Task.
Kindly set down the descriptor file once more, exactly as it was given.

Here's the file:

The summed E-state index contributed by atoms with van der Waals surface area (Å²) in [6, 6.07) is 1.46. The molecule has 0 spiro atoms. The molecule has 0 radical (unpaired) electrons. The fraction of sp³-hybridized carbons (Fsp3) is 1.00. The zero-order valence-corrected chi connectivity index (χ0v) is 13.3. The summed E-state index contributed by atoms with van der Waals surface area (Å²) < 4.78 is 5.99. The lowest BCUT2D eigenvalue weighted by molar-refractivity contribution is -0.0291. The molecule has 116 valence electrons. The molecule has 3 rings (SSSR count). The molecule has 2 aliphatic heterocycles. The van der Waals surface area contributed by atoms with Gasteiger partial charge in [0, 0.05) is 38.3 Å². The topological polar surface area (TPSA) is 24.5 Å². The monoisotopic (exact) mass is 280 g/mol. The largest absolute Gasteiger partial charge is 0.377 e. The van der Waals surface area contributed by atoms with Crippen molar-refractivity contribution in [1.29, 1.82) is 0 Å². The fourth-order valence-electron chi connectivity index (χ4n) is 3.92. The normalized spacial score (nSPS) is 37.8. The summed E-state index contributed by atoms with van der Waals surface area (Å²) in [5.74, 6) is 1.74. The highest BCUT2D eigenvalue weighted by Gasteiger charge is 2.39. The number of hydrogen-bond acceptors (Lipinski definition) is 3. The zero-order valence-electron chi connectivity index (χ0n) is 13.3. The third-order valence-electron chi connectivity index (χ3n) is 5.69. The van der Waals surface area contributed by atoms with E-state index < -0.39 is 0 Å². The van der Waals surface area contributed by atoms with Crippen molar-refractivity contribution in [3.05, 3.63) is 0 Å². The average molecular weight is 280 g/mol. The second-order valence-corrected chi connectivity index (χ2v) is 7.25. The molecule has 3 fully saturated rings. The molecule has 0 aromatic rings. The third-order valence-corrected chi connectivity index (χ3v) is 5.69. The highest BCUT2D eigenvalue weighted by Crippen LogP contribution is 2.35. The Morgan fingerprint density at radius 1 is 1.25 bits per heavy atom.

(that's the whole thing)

The summed E-state index contributed by atoms with van der Waals surface area (Å²) in [6, 6.07) is 1.46. The molecule has 0 spiro atoms. The molecule has 0 radical (unpaired) electrons. The fraction of sp³-hybridized carbons (Fsp3) is 1.00. The zero-order valence-corrected chi connectivity index (χ0v) is 13.3. The summed E-state index contributed by atoms with van der Waals surface area (Å²) < 4.78 is 5.99. The lowest BCUT2D eigenvalue weighted by molar-refractivity contribution is -0.0291. The molecule has 116 valence electrons. The molecule has 3 rings (SSSR count). The molecule has 2 aliphatic heterocycles. The van der Waals surface area contributed by atoms with Gasteiger partial charge in [0, 0.05) is 38.3 Å². The topological polar surface area (TPSA) is 24.5 Å². The monoisotopic (exact) mass is 280 g/mol. The largest absolute Gasteiger partial charge is 0.377 e. The van der Waals surface area contributed by atoms with Crippen molar-refractivity contribution in [1.29, 1.82) is 0 Å². The fourth-order valence-electron chi connectivity index (χ4n) is 3.92. The normalized spacial score (nSPS) is 37.8. The summed E-state index contributed by atoms with van der Waals surface area (Å²) in [5.74, 6) is 1.74. The highest BCUT2D eigenvalue weighted by Gasteiger charge is 2.39. The number of hydrogen-bond acceptors (Lipinski definition) is 3. The zero-order valence-electron chi connectivity index (χ0n) is 13.3. The third-order valence-electron chi connectivity index (χ3n) is 5.69. The van der Waals surface area contributed by atoms with E-state index < -0.39 is 0 Å². The van der Waals surface area contributed by atoms with Crippen molar-refractivity contribution in [3.05, 3.63) is 0 Å². The average molecular weight is 280 g/mol. The second-order valence-corrected chi connectivity index (χ2v) is 7.25. The molecule has 3 fully saturated rings. The molecule has 0 aromatic rings. The third-order valence-corrected chi connectivity index (χ3v) is 5.69. The highest BCUT2D eigenvalue weighted by Crippen LogP contribution is 2.35. The Morgan fingerprint density at radius 1 is 1.25 bits per heavy atom.